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Mobile connector at 230v, 28mi/hr? voltage drop or normal?

Discussion in 'Model 3: Battery & Charging' started by ezevphl, Aug 16, 2018.

  1. ezevphl

    ezevphl Member

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    So we've had the car for over a month, but used a 110 or other chargers until now.

    My electrician just installed the 14-50 outlet and the car seems to be charging normally.

    The app is showing 28 miles per hour at 230v at 32amp.

    So it appears about normal, but not the 'ideal' 30 miles per hour?

    We have a pretty long cable run. Maybe a bit over 100 ft from the main panel to the sidewalk charger.

    Am I looking at a voltage drop or is this just normal and could be due to the car battery being over 70% at this point?
     
  2. Lloyd

    Lloyd Well-Known Member

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    Depends on what you started with.
     
  3. MorrisonHiker

    MorrisonHiker S 90D 2018.32.4

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    I think that's less than a 5% drop so I wouldn't be concerned about that 1-2 mph that you aren't getting. We have a long cable run as well and have been seeing some voltage drops (and then the amps dropping when charging). We believed it was due to the long run but had Tesla out to investigate yesterday. They found we're getting 247 volts right where the lines connect to the electric meter. If we turn start charging, turn on the oven, etc., we saw it drop to less than 220 volts in the garage. In our situation, it looks like a transformer issue and has nothing to do with the long cable run. Tesla is checking our charging logs and will be providing them to our utility company. Hopefully they'll see that our usage (along with our neighbor's pool pump, etc.) warrant a newer transformer.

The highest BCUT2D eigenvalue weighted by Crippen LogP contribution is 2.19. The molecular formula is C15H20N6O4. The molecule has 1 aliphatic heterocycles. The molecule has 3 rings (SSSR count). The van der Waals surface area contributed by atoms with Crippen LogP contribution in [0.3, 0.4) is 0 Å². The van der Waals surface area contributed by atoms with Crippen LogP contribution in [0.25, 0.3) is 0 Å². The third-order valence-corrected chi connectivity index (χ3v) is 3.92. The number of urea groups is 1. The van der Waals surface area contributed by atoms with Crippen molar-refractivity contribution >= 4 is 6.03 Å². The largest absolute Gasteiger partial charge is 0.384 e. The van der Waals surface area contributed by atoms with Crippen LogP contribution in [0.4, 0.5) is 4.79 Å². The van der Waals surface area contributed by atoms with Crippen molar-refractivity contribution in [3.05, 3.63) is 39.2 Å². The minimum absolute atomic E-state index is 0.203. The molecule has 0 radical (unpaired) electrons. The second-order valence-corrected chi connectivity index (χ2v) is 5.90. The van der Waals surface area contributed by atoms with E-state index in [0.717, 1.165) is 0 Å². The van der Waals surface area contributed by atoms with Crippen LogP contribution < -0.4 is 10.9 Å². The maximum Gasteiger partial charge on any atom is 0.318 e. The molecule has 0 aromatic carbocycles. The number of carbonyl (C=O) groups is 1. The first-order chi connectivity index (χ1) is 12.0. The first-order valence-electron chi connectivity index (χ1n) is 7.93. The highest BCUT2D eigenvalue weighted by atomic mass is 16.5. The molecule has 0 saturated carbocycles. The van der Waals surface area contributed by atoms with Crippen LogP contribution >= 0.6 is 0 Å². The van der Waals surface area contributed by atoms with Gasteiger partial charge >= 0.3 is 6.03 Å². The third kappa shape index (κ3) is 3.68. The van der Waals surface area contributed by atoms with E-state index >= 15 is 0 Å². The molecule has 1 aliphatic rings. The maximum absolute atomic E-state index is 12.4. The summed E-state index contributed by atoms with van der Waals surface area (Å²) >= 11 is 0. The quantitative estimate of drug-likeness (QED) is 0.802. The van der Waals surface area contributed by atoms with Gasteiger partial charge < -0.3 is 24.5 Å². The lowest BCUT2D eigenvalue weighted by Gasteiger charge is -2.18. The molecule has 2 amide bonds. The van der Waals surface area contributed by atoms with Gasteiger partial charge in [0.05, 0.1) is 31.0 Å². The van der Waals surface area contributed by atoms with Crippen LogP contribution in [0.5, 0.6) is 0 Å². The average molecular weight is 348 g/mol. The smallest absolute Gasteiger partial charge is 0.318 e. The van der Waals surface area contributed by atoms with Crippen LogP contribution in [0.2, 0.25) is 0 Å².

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  4. Cosmacelf

    Cosmacelf Well-Known Member

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    230v under load isn’t unusual. Also, I do believe the MPH charging number is still a session average number, not instantaneous, unlike all the other numbers? If I’m correct, that MPH number would be skewed smaller at the beginning of a charge due to the ramp up time (it ramps up from 0 amps). Check to see what the MPH number is after 10 minutes of charging...
     
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  5. tes-s

    tes-s Member

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    In Philadelphia, your service should be 120v/240v. I doubt you have 110v or 220v anywhere.

    When you are charging, measure the voltage at your panel and see what you get. It should be close to 240v. If it is below 235v, I suggest calling your power company and tell them.

    If there is a large voltage drop between the panel and what your car is displaying there could be a problem with the breaker, wiring, connections, or mobile connector.